Tag Archive: August

August Weather Summary & Harvest Outlook

August Weather Summary & Harvest Outlook

August was another rainy month across the Panhandle, but there was a wide variation in rainfall across the region.  The western counties had large areas with 10-15 inches (hot pink) and even some areas nearer to the coast with more than 15″.  The eastern counties were much drier, except along the coast with a range of 5-10″ (red), but there were isolated locations that had less than 5″ (tan).  As hard as it may be for farmers in Escambia, or Santa Rosa to believe, it got pretty dry in parts of Leon and Gadsden Counties in August.Florida showed up for the first time since June 20 in the U.S. Drought Monitor.  Quite a number of Southwest Georgia counties just to the north of Gadsden and Leon were moved into the Abnormally dry category at the end of August.

FAWN Weather Summary

The Florida Automated Weather Network (FAWN) stations also showed the variation in rainfall for the month of August.  The highest rainfall total was recorded in Jay with 9.6″ in August, with DeFuniak recording 9.5″.  Marianna was the driest location with only 4.5″.  Only the Marianna station recorded less than historic average for the month of August.  The average for all six stations was 8.0″ in August.

Through the first eight months, the Jay station has recorded 52.5″ in 2017, while only 33.9″ were recorded in Monticello.  All six stations averaged 43.5″ thus far for the year.  For the year, both Quincy and Monticello have recorded less than historic average for the first eight months of the year.  The Monticello location is 8.4″ below historic average for rainfall.

Soil temperatures heated up by one degree from an average of 87° in July to 88° in August.  The average air temperature held at 80°.  The high for the month was 96° on August 20 and 25, with the low of 62° on August 1. For daily temperature and rainfall records, Use the following link:  2017 Jan-Aug Weather Summary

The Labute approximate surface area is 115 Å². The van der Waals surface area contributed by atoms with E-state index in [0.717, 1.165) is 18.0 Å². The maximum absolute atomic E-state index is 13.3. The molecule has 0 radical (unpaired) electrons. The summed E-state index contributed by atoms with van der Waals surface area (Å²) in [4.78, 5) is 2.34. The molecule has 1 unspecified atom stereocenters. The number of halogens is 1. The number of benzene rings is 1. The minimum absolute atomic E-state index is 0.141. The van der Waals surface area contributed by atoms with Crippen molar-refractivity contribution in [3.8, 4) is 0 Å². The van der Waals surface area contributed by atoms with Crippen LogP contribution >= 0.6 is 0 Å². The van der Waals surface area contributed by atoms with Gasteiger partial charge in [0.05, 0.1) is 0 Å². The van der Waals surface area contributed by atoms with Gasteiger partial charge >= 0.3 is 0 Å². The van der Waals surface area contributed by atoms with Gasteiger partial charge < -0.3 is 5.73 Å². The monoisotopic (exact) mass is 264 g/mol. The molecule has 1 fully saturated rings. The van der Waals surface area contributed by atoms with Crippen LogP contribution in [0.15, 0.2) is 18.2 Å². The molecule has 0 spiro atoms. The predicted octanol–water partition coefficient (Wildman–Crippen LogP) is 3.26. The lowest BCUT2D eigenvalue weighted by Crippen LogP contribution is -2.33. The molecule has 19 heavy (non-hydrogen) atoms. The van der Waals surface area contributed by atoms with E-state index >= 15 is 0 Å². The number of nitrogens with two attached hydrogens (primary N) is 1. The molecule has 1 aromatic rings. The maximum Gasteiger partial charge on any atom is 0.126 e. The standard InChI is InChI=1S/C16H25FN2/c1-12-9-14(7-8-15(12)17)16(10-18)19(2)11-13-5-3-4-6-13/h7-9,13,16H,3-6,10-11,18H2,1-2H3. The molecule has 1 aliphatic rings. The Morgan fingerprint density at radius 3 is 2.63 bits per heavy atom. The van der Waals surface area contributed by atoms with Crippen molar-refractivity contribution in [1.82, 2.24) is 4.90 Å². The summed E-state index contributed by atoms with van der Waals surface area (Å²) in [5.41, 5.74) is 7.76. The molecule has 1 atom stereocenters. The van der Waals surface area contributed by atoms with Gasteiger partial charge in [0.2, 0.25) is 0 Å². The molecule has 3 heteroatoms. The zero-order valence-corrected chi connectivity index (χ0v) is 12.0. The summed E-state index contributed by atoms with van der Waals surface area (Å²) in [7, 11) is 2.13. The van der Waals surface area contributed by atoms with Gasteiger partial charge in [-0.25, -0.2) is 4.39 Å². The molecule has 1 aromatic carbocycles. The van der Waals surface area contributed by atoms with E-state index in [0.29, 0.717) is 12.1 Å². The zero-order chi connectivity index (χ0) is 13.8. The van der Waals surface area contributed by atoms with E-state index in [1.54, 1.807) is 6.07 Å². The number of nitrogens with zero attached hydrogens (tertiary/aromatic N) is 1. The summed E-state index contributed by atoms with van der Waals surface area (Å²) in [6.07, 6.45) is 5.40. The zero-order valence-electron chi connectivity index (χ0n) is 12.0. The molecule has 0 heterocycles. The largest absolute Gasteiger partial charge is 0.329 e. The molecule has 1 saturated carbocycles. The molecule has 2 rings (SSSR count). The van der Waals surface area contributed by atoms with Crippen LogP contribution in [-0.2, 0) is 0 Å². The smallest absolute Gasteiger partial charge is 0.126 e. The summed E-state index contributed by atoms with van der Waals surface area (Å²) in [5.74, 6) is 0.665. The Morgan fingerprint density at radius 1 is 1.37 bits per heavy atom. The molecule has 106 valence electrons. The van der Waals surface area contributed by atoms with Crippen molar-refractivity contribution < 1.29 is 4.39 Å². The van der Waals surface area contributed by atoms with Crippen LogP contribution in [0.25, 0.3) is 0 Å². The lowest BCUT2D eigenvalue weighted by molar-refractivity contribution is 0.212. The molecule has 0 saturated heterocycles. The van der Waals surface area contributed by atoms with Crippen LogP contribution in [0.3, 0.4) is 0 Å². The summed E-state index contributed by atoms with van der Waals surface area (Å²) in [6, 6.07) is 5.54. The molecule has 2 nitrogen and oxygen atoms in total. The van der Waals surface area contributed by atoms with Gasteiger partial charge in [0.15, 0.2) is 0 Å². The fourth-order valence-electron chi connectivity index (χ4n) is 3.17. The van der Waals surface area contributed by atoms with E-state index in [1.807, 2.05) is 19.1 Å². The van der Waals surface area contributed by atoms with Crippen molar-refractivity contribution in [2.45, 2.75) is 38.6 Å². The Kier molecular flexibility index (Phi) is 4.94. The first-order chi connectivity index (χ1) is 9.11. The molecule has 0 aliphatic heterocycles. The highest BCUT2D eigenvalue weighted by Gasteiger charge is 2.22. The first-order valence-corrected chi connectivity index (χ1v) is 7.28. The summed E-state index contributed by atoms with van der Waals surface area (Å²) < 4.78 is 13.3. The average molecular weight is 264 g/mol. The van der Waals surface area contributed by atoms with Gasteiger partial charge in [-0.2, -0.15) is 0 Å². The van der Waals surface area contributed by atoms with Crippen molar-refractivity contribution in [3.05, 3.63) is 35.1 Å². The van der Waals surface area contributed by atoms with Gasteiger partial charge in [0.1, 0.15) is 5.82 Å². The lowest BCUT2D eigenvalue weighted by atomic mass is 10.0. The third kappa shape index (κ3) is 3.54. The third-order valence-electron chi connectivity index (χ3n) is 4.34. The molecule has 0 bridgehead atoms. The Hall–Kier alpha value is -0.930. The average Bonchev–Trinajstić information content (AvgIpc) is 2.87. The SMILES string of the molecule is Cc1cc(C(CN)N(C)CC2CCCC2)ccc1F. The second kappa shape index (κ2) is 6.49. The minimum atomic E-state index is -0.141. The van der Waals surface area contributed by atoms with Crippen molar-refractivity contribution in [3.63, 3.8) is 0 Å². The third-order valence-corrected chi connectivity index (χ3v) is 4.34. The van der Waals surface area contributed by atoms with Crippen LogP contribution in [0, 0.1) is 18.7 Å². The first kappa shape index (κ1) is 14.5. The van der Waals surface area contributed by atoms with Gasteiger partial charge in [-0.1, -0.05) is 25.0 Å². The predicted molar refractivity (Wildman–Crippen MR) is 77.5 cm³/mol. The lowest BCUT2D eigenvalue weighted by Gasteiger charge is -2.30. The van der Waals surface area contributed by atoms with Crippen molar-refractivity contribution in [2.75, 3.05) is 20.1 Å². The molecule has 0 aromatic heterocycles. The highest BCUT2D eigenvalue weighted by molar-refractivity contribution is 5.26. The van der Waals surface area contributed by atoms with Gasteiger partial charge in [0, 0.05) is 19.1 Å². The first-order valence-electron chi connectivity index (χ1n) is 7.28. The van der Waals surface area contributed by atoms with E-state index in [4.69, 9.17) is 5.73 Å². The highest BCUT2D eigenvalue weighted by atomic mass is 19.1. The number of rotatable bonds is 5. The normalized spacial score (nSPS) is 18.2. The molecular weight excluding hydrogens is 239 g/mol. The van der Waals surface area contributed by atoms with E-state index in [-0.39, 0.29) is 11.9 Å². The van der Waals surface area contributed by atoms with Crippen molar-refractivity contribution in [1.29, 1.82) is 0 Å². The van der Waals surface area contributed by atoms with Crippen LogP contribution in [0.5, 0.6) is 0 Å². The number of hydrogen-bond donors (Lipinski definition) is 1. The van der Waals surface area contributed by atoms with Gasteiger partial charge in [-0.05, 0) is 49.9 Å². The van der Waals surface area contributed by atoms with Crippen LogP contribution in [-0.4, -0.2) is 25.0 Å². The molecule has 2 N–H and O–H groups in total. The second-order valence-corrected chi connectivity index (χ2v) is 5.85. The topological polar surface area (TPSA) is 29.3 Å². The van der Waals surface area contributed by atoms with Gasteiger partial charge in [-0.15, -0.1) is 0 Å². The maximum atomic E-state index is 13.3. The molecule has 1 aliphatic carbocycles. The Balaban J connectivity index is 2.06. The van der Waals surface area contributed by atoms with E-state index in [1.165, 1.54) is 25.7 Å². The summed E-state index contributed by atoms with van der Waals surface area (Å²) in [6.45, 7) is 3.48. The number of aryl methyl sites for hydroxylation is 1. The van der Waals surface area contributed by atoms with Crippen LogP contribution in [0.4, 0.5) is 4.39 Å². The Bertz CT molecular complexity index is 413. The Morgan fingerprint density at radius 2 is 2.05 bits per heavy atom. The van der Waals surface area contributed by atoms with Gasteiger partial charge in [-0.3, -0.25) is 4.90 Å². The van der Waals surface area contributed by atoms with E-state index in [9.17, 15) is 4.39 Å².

Harvest Weather Outlook

The Climate Prediction Center is expecting above average temperatures and rainfall from September through November.  The latest projections call for 73% chance of warmer than normal temperatures and a 66% chance of higher than normal rainfall over the next three months.  It does not appear that the perfect harvest experienced in 2016 will return in 2017, but rainfall during this three-month period is historically lower than other months.  Certainly everyone needs to pay close attention to the tropics.  A major storm the size of Hurricane Irma could wreak havoc on peanut and cotton harvest for a large area.

ENSO Phase Outlook

The Climate Prediction Center is pretty clear in their forecast that they do not expect an El Niño this winter.  Neutral conditions currently exist and should continue.  Here is an excerpt from their latest ENSO phase outlook:

ENSO-Neutral conditions are present. Equatorial sea surface temperatures (SSTs) are near-to-below average across the central and eastern Pacific Ocean. ENSO-Neutral is favored (~85% chance during Jul-Sep, decreasing to ~55% during Dec-Feb) through the Northern Hemisphere winter 2017-18  Climate Prediction Center

So what does this forecast mean for area farmers?  Forecasters are not expecting influence from Pacific Ocean winds and weather to affect the US this fall and winter.  Farmers planning for cool-season crops can expect normal rainfall with no influence from Pacific Ocean ENSO phases.  If you go back in history, however, you will see that many of the ENSO neutral years were the ones with the hardest freezes and lowest temperatures.   In the end it is expected to be a normal winter, but what is normal lately?  It has been a number of years since there has been a normal weather in the Panhandle of Florida.  Maybe 2017-18 will get cold enough to reduce populations of whiteflies and other pests.